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Bob Chapman is not your typical leader.  Take, for example, the mission of Barry-Wehmiller, the $1.5 billion company where Bob is Chairman and CEO: We build great people who do extraordinary things. You might be confused if someone told you that Barry-Wehmiller builds capital equipment and delivers consulting services, because what Bob will tell you is “building great people is our business.” Many companies espouse the importance of building and developing talent by investing in people, but few...

Leadership and EQ

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In the past, it might have been true that leaders could succeed simply because they were smart. But that’s no longer all it takes. While technical skills remain important, our emotional intelligence (referred to as EQ or EI) is just as important as our IQ. In fact, research shows that a leader’s emotional intelligence has a direct impact on the success of an organization. Daniel Goleman, a thought-leader on the topic of EI, says this about emotional intelligence: “If your emotional abilities...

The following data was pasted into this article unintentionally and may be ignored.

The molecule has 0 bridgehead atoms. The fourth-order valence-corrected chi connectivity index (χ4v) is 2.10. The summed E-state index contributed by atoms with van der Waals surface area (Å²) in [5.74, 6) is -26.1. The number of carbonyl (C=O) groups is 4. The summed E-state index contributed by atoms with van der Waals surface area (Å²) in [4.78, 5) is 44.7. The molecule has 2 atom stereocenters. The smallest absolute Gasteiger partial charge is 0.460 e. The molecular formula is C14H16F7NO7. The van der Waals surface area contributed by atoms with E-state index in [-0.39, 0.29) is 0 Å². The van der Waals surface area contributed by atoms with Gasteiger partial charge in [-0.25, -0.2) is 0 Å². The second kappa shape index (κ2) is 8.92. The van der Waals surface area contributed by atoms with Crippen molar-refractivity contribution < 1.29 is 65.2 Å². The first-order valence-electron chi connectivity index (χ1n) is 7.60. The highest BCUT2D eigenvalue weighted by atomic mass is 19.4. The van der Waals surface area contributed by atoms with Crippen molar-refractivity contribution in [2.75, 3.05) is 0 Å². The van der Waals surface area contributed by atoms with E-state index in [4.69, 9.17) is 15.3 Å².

Slow Down to Speed Up

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Your cell phone rings. Your laptop alerts you that you have a new email just as you login to participate in an online meeting, while eating a sandwich you purchased from the shop down the street about three hours ago. Does this sound like a typical day during your week? If so, you’re not alone. According to Tony Schwartz, 25 to 50% of people report that they feel burned out at work. Read this post, The Magic of Doing One Thing, to learn more about the consequences of splitting your attention...

The 8 Most Important Qualities of Leadership at Google